For nine months of my life they told me how important what I'm doing for the gay community is. They put out press release after press release. But they're not willing to fight for it. Then, after we were dropped, Tim Sommers called me and said that it was all just a matter of dollars and cents. He said 7 Year Bitch is selling 600 units a week and we're only selling 200. But 7 Year Bitch has three albums out and they tour all the time. We were out eight weeks. Atlantic killed us.


EF: Are you OK?

BG: The way I feel is the same way I felt when I first found out I have HIV. I was scared -- I felt like the rug had been pulled out from under me. But I know that through all of this I'm going to go on a new journey and I'm going to make something better out of this.


EF: So what's the next step?

BG: The cool thing about all this is that I was worried the other three guys in the band were going to get discouraged by the whole thing. But it's been exactly the opposite. At first [Extra Fancy manager] Paul V. wanted to quit, but now he wants to work even harder. I told [guitarist] Mike Hateley that he'd have to be out of his mind to think I'm going to give this up. And this might sound kind of pretentious, but in talking to the others guys, I've realized that by being around me my philosophy has sort of rubbed off on them: They're not about to be defeated, either.


And why should they be? Grillo says that one of the reasons Atlantic signed Extra Fancy was its built-in audience, a growing core of followers dubbed the "Tribe." A week before the video shoot, on the eve of Sinnerman's release, Extra Fancy packed the house for a benefit concert. The house lights were low and the band explosive. Arms extended like Jesus, Grillo fell into a sea of slamdancers -- men, women, straight, gay, whatever -- who paraded him above the crowd before tossing him to the stage.


EF: Why the name Extra Fancy?

BG: My old band, Lock Up, had 5,000 different names. One of them was Extra Fancy. I really liked it, but the other guys said, "That sounds too gay." So when I started this band, I said, "I'll show them. I'm naming my band Extra Fancy. I'm going to do and say whatever I want."


EF: Who's the leader?

BG: We signed a partnership agreement for legal reasons, but when it comes to creative decisions, I call the shots.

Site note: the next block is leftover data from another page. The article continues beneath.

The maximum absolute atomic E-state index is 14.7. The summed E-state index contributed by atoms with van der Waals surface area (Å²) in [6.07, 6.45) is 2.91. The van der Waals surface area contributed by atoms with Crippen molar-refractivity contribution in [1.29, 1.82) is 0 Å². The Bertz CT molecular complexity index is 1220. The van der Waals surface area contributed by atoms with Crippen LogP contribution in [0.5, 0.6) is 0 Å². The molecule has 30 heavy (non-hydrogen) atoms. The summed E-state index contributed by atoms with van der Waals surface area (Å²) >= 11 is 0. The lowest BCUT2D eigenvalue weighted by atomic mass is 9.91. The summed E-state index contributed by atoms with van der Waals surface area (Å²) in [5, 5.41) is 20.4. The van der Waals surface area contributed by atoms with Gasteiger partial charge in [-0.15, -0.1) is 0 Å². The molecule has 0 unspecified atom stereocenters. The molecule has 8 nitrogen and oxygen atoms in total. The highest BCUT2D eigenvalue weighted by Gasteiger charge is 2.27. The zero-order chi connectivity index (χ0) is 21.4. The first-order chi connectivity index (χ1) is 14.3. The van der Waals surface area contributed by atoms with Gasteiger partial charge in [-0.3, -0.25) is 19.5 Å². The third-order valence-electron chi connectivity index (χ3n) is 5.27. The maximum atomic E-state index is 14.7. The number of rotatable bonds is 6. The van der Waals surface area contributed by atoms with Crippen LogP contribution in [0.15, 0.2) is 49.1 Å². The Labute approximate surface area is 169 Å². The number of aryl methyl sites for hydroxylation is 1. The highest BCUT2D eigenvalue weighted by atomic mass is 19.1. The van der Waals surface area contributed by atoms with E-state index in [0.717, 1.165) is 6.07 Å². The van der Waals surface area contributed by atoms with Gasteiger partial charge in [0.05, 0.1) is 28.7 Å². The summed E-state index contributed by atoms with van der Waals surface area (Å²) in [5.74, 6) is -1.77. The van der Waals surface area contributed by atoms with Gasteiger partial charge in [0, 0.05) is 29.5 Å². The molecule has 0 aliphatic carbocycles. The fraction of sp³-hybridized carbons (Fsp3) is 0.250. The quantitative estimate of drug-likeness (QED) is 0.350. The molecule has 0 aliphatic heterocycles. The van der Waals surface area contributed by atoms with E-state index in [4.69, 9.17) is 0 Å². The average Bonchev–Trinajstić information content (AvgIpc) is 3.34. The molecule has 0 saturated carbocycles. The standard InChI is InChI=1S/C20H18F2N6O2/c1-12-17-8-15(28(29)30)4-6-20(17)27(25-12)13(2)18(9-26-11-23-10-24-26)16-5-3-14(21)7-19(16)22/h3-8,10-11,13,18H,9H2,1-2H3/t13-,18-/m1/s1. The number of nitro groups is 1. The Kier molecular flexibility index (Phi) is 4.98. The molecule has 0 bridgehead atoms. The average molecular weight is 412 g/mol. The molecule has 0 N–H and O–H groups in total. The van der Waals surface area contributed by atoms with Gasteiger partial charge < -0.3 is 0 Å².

EF: Are you a pain in the ass?

BG: To a lot of people. But I get the results that I want to get.


EF: Like?

BG: I wanted to start a band that was gonna open some flood gates so that gay people could be accepted in rock 'n' roll.


EF: So you sort of cracked rock 'n' roll?

BG: Either I was gonna crack it, or go into the closet -- 'til somebody outed me -- and tolerate fag jokes for the rest of my life.


EF: How did you form Extra Fancy?

BG: Foster [the bass guitarist] started it with me. He and I had been friends since Lock Up, which he'd wanted to be in. Derek [the drummer] had also tried to join Lock Up. He sent me a tape that I ended up using on my phone machine. When I started Extra Fancy, I was freaking out: "I gotta find a drummer -- we have a show in two weeks!" And I was listening to my phone messages at the same time. The messages ran out but Derek's tape kept playing, and I was like, "Wow, this sounds really good! Derek...Derek O'...Derek O'Brien...drums." So I called him. He came down the next day and auditioned, and he was in.


EF: Did any of them know you were HIV positive?

BG: Right from the beginning. I said, "If you can deal with the fact that I'm gay and I'm HIV positive then we can work together." Still, sometimes I think they don't understand that HIV is fucking with me every day of my life.


EF: What do you mean?

BG: I can't go out and party all night, because I need to maintain my health, if I want myself to last. I've never been into drugs, though. I've always been into working out and taking care of myself. In high school I did speed, but that was years ago.


EF: What about prescribed drugs, like antivirals to fight HIV?

BG: I don't know anything about them.


EF: Do you care anything about them?

BG: Nope. I don't believe in the AMA [American Medical Association]. I don't want to have a bunch of pills in my cabinet; I have herbs in my cabinet.


EF: Do you think that's partially a function of denial?

BG: No, I think it's depressing to look in people's cupboards and see that shit.

Look, not everybody will be able to go in my direction, but it's keeping me alive. And I can't say that everybody should start a rock 'n' roll band because then you won't die. But for me it works. I can go to the rehearsal and feel a flu coming on, and I get out of rehearsal and the flu's gone. I use it as a way to expel every fucking poison from my system, then I go home and get a good night's sleep, and I'm fine.


EF: But you've said that you want to be a role model for gay teens.

BG: That's different. Being gay is something I'm very comfortable with. I've only known I was HIV positive for nine years. I'm a baby when it comes to HIV. I'm still going through all these fucking emotions every day about it. I'm not even comfortable with it in my own life yet, and I'm being thrown into this position of "You're supposed to know the way." I don't know the way.